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Dental Assistant

Physical Danger

Believe it or not, this dental assistant gig comes with its own set of physical hazards. First, your hands might spend a fair amount of time inside a nervous patient's mouth. While you're removing excess filling cement, or applying a cavity-preventive substance to the patient's choppers, he might be randomly closing his jaws like a "Robot Wars" hammer pulverizes contestants. If you don't have top-notch hand-eye coordination, you'll have some chewed-up fingers by the end of the day.

If you survive that assault, you could be taken down by the varied substances the patient emits while you're working on him. Saliva and blood can slosh around his mouth without warning. If he's battling a cold or respiratory infection, he could unexpectedly hurl a battery of airborne droplets throughout the room when he sneezes. Either way, you're at risk of contracting an infectious disease. Clearly you don't want that, so you wear a face mask, protective eyewear, and gloves to greatly minimize your risks.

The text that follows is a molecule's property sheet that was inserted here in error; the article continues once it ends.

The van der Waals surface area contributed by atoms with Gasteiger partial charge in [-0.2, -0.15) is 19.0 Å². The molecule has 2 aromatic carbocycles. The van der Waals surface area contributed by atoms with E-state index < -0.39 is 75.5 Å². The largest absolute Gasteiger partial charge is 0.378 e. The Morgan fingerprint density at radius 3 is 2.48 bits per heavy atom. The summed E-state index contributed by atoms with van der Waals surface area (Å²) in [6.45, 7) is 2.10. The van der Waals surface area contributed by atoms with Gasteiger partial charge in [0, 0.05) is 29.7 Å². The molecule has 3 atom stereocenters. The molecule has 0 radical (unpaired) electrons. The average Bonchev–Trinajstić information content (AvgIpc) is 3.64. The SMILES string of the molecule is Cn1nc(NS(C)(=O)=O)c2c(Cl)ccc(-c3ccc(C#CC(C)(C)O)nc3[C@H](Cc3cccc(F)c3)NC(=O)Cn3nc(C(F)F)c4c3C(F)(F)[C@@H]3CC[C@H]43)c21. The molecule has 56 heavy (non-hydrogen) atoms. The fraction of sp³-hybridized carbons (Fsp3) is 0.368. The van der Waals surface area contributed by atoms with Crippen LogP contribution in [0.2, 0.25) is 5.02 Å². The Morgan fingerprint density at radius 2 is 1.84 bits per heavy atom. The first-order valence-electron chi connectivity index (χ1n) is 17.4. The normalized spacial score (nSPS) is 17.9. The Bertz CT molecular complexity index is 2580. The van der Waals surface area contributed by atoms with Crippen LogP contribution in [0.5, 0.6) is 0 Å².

Finally, there's the dreaded x-ray machine, which takes intriguing pictures of your patient's mouth but can subject you to unwanted radiation if you're not careful. You can protect your x-ray patient with a heavy lead apron, but you must follow strict safety procedures to save your own bacon. This is one set of rules you don't want to ignore.